Fashion/Fibers/Costume Design: Best techniques for preserving old fabric; how do you clean 100-year old sweat stains and rust stains?

 

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Museum Studies students craft narratives about their artifacts (SCAD).

Museum Studies: Duh.

 

Photography/Film/Sound: How to archive photos, film etc. (and could someone please convert some Beta tapes that we have?)

Preservation Design: This also seems obvious.

 

Production-Design_Student-Candids_Fall-2013_MN_-272

Designing exhibit displays and props (SCAD).

Production Design: Tips on how to construct and configure exhibits and display spaces.

 

Themed Entertainment Design: to create Juliette Gordon Low World (just kidding–mostly)

Conducting a two-hour workshop on these topics would be a great experience for students, as SCAD teaches them to hone their presentation skills whenever possible. I definitely would sign up for as many as possible.

Ultimately, the conference curriculum isn’t up to me.  Maybe I’ll just browse the textbook aisle in the campus bookstore and try to learn some of these skills on my own.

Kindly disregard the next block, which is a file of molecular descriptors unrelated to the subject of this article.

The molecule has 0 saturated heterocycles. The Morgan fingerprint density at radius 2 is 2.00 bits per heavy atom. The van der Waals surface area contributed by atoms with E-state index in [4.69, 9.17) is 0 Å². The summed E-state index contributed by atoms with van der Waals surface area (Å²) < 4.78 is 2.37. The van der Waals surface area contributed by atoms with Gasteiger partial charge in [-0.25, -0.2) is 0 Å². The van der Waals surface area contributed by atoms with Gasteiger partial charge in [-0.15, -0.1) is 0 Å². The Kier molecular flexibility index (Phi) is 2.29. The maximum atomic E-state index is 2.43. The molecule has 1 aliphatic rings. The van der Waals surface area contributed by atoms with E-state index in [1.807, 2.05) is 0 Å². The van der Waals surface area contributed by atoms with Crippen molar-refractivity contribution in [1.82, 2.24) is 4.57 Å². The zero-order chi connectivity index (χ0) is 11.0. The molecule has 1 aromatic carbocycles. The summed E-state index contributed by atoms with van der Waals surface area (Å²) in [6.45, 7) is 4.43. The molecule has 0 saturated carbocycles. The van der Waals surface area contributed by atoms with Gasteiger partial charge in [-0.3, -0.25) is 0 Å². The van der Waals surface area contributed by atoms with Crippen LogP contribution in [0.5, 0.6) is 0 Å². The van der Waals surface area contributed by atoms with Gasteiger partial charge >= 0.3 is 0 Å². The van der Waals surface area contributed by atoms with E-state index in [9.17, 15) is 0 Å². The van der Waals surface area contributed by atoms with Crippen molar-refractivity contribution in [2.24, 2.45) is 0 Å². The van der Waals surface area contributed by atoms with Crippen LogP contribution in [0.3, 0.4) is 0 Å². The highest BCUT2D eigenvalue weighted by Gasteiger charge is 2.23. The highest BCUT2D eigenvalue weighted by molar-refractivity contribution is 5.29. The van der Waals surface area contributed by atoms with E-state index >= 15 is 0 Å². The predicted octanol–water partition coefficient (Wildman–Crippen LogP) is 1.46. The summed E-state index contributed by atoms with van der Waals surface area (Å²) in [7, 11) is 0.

©2018 Ann Robertson

106 Years and Counting

One hundred and six years ago today, a 51-year old widow reinvented herself by inventing the Girl Scouts of the USA.

Juliette Gordon Low invited 18 girls to the first Girl Scout meeting on March 12, 1912, in the carriage house of her home in Savannah, Georgia.

Today that building, known as the First Headquarters, welcomes girls (everyone, actually) from around the world who want to learn more about this woman and her life-changing movement. I look forward to being there next week.

 

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Girl Scout First Headquarters in Savannah, Georgia

 

Here’s to the women willing to break the mold, challenge tradition, and shape the future.  And here’s to life’s second acts!!

Leaders Born Women

Happy Birthday, Girl Scouts!!

©2018 Ann Robertson